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since the first release of Canadian director John Greyson's brilliant film Lilies, writes OutUK's Stevie Gardiner. This exotic and moving gay revenge drama from the maker of queer classics Zero Patience and Uncut, has won countless Best Film awards at gay and mainstream festivals around the world including Montreal, San Francisco, L.A. and Johannesburg.
Lilies is not your average gay coming out feature. Set in a men's prison in Northern Quebec in 1952, a certain Bishop Bilodeau is lured into hearing the confession of a dying prisoner, only to be held captive by the jail's gay inmates, who force him to watch a play. Because it is taking place within a prison, the female roles are portrayed by the male prisoners.
This turns out to be the renactment of a lethal tragedy which took place in a Catholic's boys school 40 years before, the result of a gay love triangle involving an 18 year old Bilodeau and two of his classmates. The Bishop is forced to confront his rejected and forever after repressed gay desires and the death he caused.
Theatrical and stylised, this film owes much to Derek Jarman and that classic French novel of lost teenage love Le Grand Meaulnes. The male prisoners conjure up a forever lost land of teenage innocence and the raw hormone-racing sexual desire that the teenagers experience.
Even in the flashback scenes, all the women's roles are played by men, but you soon become accustomed to this, just as the Bishop is forced to confront the reality of his life. Lilies is a rollercoaster ride, with wonderful and senusual performances from the three young leads Matthew Ferguson, Jason Cadieux and Danny Gilmore. First released theatrically in 1996, the scandals that have hit the Catholic church around the world since then have only given added resonance to this haunting film.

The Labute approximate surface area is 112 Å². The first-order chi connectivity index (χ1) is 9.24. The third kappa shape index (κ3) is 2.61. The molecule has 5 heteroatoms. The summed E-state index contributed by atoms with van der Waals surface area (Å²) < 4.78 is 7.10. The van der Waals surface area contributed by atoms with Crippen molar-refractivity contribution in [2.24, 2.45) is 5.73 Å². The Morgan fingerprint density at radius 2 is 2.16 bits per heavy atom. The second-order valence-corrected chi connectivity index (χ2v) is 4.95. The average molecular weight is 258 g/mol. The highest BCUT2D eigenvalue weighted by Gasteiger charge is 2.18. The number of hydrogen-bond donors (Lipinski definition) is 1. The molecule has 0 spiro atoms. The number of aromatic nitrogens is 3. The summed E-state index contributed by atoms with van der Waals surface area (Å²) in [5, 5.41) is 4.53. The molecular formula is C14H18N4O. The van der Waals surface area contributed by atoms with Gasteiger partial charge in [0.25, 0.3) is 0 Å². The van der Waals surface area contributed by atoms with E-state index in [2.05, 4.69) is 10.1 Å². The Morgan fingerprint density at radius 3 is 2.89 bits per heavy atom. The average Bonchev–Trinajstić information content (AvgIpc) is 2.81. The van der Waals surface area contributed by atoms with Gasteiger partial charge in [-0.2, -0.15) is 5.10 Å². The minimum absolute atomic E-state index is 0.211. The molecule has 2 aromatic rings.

The play-within-the-film is sometimes shot in realistic settings, while other scenes explicitly take place in the prison chapel. Realist scenes segue into prison scenes through visible set changes. After a realist autumn scene, leaves are shown being removed from the chapel floor. The final lovemaking scene between Doucet and Vallier is presented in realist style, but fades into a prison scene when the boat in which the couple are having sex becomes a bathtub in the chapel.

The play's dialogue and acting are deliberately heightened according to stage, rather than film conventions.

In a 2017 interview with CBC Arts, John Greyson described the film as a "strange Genet-inflected-via-Fellini fable". The film was nominated for 14 Genie Awards, it actually won four of them:

Best Motion Picture
Best Sound (Don Cohen, Keith Elliott, Scott Purdy, Scott Shepherd, Don White)
Best Costume Design (Linda Muir)
Best Art Direction (Sandra Kybartas)

The film is released in the UK on DVD cert 15 and is available online from Amazon.

 

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